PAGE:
From Pittsburgh to Pixelopus: CMU grads are at the core of Sony's newest gaming studio

Share with others:

Print Email Read Later

On a scorching June evening, thousands of video game fans and reporters packed the seats of the Los Angeles Memorial Sports Arena for Sony’s 2014 Electronic Entertainment Expo presentation -- the announcement of what video games would be rolled out the coming year.

Opposite of the bustling crowd behind the massive stage of PlayStation logos stood a small group of recent college graduates who were excited for a different reason. These young developers were about to to introduce their first creation to the world.

Sony’s newest game studio, Pixelopus, was announced that day. The San Mateo, Calif.-based studio is made up of 13 developers, six of whom are 2013 graduates from Carnegie Mellon University’s Entertainment Technology Center. The team took the stage in front of thousands and an additional hundreds of thousands watching online to unveil their new game for the PlayStation 4, “Entwined.”

Nintendo, Sony and Microsoft save their biggest announcements and show their highest quality products at the annual show in Los Angeles. Jitesh Mulchandani, an engineer at Pixelopus and CMU graduate, struggled to find the words to describe what presenting on that stage was like.

It was crazy because we had never experienced that in front of such a large audience,” Mr. Mulchandani said. “We had only shown it to our colleagues or team members. Just to show our game on that massive stage was amazing and overwhelming. It was just awesome. I can’t come up with another word.”

“Entwined” was released that same day. In the game, players control a bird and a fish who fall in love but cannot be together due to their different environments. Players must guide the two characters through mystical stages of art and music, bringing them closer together. The project grew from a prototype built in 2013 by CMU graduates and Pixelopus engineer Eric Zhang and designer Jing Li.

The three additional CMU grads on the team are engineer Nagarjuna Harisena and artists Ashwin Kumar and Haewon Nam.

The project grew from the prototype stage under the tutelage of creative director Dominic Robilliard, art director Jeff Sangalli and executive producer Alex Lee. These three industry veterans individually worked on popular games such as “Crazy Taxi 2,” the “2K” sports series and the Pixar film “Toy Story 2.” What started as little more than a school project quickly grew into a full-fledged release on one of gaming’s largest platforms.‘

Going back about two years, we starting working with Carnegie Mellon‘‍s ETC, looking at ways that we could encourage small development and learn about new and intuitive production processes,” Mr. Lee said. “We had a great time, and we chose to extend that into sort of an internship co-op program, which rapidly became Pixelopus.”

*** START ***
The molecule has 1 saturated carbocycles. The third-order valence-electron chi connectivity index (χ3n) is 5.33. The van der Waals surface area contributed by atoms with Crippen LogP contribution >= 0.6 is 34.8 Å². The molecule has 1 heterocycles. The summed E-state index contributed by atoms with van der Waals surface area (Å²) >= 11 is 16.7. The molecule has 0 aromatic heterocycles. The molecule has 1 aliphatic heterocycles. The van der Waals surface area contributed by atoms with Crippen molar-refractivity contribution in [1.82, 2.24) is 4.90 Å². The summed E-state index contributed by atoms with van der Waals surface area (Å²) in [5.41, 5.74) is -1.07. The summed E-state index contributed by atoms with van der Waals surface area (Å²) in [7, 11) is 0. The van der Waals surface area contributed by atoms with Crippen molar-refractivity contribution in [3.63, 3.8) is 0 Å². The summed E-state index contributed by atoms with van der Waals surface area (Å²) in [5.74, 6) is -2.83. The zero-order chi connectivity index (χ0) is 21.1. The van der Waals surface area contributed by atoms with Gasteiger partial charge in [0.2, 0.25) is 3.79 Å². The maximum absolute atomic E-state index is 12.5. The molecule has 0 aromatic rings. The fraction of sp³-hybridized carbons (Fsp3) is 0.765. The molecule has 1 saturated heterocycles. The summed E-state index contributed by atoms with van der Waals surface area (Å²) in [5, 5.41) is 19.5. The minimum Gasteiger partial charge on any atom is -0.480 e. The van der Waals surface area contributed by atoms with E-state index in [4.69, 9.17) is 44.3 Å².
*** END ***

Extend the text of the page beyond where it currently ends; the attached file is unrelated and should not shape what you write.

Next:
But the work doesn’t stop now that “Entwined” is in the public’s hands on the PS4. The team is wrapping up versions for the PS3 and PS Vita handheld system, which are due in July. Shortly after the work for those platforms is complete, the game will get a release for iOS and Android mobile devices.

The creation comes not only from the exceptional talent of the developers but also the close-knit bonds that are made from working as a small team. Many team members are still roommates.

“We have a totally flat hierarchy on the team,” Mr. Robilliard said. “The opportunity with a small team is to have true collaboration. We really wanted to make sure that [‘‍Entwined’‍] was a shared vision. ... Every decision is a conversation, and it really feels like everyone has a joint ownership over this product. I think that’s something that can only truly happen in a small team.”

Engineer Eric Zhang also enjoyed the hands-on feel of working with a small team.

“I really appreciate that part, where you feel like the project is your baby,” Mr. Zhang said. “You contributed everything to it. It feels great.”

Max Parker is The Game Guy at Twitter: @GameGuyPGH.

Join the conversation:

Commenting policy | How to report abuse
To report inappropriate comments, abuse and/or repeat offenders, please send an email to and include a link to the article and a copy of the comment. Your report will be reviewed in a timely manner. Thank you.
Commenting policy | How to report abuse


Create a free PG account.
Already have an account?